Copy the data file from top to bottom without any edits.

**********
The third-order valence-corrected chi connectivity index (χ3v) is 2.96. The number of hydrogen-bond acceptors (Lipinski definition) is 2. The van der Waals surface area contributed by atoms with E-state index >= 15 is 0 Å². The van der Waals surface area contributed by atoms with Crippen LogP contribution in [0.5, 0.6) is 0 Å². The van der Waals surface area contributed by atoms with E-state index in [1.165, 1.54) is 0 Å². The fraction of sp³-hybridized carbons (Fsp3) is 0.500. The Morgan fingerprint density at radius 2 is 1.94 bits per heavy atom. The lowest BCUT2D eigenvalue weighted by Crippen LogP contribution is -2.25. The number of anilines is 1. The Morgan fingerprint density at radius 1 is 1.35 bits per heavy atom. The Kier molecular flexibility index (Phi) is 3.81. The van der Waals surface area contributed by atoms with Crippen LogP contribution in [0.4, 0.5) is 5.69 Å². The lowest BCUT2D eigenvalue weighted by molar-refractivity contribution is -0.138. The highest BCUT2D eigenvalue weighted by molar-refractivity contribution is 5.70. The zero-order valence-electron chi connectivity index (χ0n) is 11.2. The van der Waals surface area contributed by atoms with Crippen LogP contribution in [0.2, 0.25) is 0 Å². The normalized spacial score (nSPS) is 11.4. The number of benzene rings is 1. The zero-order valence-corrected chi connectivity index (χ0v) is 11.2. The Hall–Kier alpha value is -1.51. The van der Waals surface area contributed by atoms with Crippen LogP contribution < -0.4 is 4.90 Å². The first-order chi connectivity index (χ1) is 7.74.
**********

The third-order valence-corrected chi connectivity index (χ3v) is 2.96. The number of hydrogen-bond acceptors (Lipinski definition) is 2. The van der Waals surface area contributed by atoms with E-state index >= 15 is 0 Å². The van der Waals surface area contributed by atoms with Crippen LogP contribution in [0.5, 0.6) is 0 Å². The van der Waals surface area contributed by atoms with E-state index in [1.165, 1.54) is 0 Å². The fraction of sp³-hybridized carbons (Fsp3) is 0.500. The Morgan fingerprint density at radius 2 is 1.94 bits per heavy atom. The lowest BCUT2D eigenvalue weighted by Crippen LogP contribution is -2.25. The number of anilines is 1. The Morgan fingerprint density at radius 1 is 1.35 bits per heavy atom. The Kier molecular flexibility index (Phi) is 3.81. The van der Waals surface area contributed by atoms with Crippen LogP contribution in [0.4, 0.5) is 5.69 Å². The lowest BCUT2D eigenvalue weighted by molar-refractivity contribution is -0.138. The highest BCUT2D eigenvalue weighted by molar-refractivity contribution is 5.70. The zero-order valence-electron chi connectivity index (χ0n) is 11.2. The van der Waals surface area contributed by atoms with Crippen LogP contribution in [0.2, 0.25) is 0 Å². The normalized spacial score (nSPS) is 11.4. The number of benzene rings is 1. The zero-order valence-corrected chi connectivity index (χ0v) is 11.2. The Hall–Kier alpha value is -1.51. The van der Waals surface area contributed by atoms with Crippen LogP contribution < -0.4 is 4.90 Å². The first-order chi connectivity index (χ1) is 7.74.